Thus sinners are stumbled; do not know what to think of religion; and strongly doubt whether there is anything in it. They are watching professors of religion, and often musing upon their state, and endeavoring to interpret their worldly conduct in such a way as to justify themselves in their neglect of religion. They are beginning to feel a contempt for a profession of religion; and often feel irritated in their dealings with professors of religion who are in a worldly state. They thus become greatly prejudiced against religion and against the church. They have lost confidence in the sincerity of those who belong to the church, and are disposed to regard them as hypocrites. They perceive that there are alienations and dissensions among professors of religion; and such are their surroundings, and such is the conduct of professors of religion, that the ungodly generally are exceedingly careless, and hardened, and skeptical. The youth are not interested in religion; and they seldom attend the prayer-meetings, because there is nothing in the prayer-meetings to interest them. They do not feel that they need to be prayed for themselves; and if they did, they have very little confidence in the church, and would not feel that it was of any importance to say to them, "Pray for us." And thus the great mass of the young people are negligent about religion, and are given up to their frivolous, gay pursuits; the ways of Zion do mourn, and from one communion to another very few if any are coming to her solemn feasts. There are very few additions to the church; and those that do occasionally unite, perhaps unite by letter from other churches, or are doubtful cases of hopeful conversion. Now there is great need of a revival of religion in all such cases.
III. I will next notice some of the characteristics of a true revival of religion.
A sense of condemnation or remorse will take hold upon these backsliders; their mouths are shut, and they feel so condemned they can scarcely look up. They feel as if their sins were vastly greater from the fact that they are professors of religion. They look upon their backslidings as almost unpardonable; and oftentimes their conviction, in these circumstances, will be vastly deeper than when they were first converted.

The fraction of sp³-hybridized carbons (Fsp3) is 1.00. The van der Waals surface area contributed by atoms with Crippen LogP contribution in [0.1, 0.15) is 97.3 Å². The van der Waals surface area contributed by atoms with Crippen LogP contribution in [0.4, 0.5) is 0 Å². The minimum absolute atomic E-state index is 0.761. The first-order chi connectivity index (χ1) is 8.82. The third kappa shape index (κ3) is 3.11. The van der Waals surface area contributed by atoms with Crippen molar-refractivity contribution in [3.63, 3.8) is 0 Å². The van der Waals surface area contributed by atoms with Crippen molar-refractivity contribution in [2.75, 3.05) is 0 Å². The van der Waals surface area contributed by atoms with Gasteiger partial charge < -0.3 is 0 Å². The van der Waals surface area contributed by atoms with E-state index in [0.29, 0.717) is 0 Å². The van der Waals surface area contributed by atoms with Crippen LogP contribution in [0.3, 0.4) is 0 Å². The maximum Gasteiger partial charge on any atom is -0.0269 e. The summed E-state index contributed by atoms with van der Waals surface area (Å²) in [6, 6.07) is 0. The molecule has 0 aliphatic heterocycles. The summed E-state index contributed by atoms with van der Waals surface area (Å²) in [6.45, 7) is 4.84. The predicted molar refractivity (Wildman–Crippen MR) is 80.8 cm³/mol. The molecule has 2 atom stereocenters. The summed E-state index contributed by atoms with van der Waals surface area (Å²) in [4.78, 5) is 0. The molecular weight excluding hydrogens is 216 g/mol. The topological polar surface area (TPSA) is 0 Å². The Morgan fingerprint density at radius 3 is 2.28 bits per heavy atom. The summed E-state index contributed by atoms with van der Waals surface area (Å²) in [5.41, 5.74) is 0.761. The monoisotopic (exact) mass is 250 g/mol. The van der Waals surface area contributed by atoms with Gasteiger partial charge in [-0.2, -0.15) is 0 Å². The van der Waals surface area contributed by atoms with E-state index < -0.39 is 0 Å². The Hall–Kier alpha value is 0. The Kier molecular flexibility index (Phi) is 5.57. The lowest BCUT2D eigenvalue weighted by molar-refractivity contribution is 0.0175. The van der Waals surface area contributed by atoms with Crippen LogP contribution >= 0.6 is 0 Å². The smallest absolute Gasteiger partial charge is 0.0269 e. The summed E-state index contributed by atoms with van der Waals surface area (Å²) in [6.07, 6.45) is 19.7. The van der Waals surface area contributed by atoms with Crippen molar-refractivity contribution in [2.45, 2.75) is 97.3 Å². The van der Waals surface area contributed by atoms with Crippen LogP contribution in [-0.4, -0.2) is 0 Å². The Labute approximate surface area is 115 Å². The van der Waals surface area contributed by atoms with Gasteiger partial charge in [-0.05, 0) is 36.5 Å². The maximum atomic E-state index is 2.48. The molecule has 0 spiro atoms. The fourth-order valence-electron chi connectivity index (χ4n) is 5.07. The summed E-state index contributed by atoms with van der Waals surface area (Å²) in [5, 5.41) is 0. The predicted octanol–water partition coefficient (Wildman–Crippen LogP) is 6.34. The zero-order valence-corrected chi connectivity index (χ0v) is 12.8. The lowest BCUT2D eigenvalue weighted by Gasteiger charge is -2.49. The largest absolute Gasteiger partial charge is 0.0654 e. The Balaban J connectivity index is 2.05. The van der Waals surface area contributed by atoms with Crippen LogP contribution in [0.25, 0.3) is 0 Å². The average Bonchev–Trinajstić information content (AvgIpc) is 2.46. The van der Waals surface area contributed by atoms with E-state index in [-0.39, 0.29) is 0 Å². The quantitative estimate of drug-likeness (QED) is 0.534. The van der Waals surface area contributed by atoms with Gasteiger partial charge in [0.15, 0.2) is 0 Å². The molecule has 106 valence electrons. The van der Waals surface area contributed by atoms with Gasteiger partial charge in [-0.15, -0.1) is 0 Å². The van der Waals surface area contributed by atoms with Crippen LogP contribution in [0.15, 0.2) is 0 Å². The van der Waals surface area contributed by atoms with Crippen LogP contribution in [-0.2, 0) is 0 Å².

Perhaps in every church there are some who are self-deceived, supposing themselves to be Christians when they are not; and a revival of religion among those that have been really converted, tends naturally to arouse those that have been self-deceived, and to make them see and understand their delusion. In a revival of religion, there are always great searchings of heart. The Spirit of God is poured out, and all classes of persons in the church are greatly searched, and their old hopes tried. Christ comes with His fan in His hand to thoroughly purge His floor; and even sound hopes will be greatly tried; and false hopes, often in multitudes, will be swept away.
When churches are backslidden in heart, one of the results will always be, that difficulties will arise among brethren in their business transactions; and in the various relations of life there will arise difficulties of greater or less consequence among many of the members of the church.
Difficulties also will arise between the members of the church and the world outside of the church. There will be heart-burnings and alienations, more or less, and sometimes of long standing and of great extent; but a true revival of religion is sure to bring these matters to an issue, and so far as it prevails, to lead to an adjustment of all such difficulties. The hearts of the brethren become softened, and they come to see things in a different light. They are now willing to come together and make mutual confessions; they are now willing to set everything right; they are now anxious to have all these things put away, and to wash their hands of wrong.
They are aware that they have stumbled the ungodly in every way -- by their worldly-mindedness, their pleasure-seeking and their money-loving ways. But now they are anxious for the conversion of sinners; and therefore they wish to remove from before them all the occasion of stumbling which they have laid in their way. Now if they are really revived, they are sure to bestir themselves in taking up these stumbling-blocks. You must not believe that any one is really revived who is not willing to take up the stumbling-blocks out of the way of sinners. You must never have any confidence in a church, or in any members of a church, that they are truly revived in religion, while they are too proud or too negligent to take the stumbling-blocks out of the way of the impenitent.
Indeed, the characteristics of a true revival are such as will reverse the state of things that existed before, as far as the revival prevails. It will be seen that a state of things the opposite of religious declension exists both in and out of the church. Sinners will become interested and excited, will repent, will make restitution -- will, in short, become Christians.
of easily misunderstood terms as defined by Mr. Finney himself.
Compiled by Katie Stewart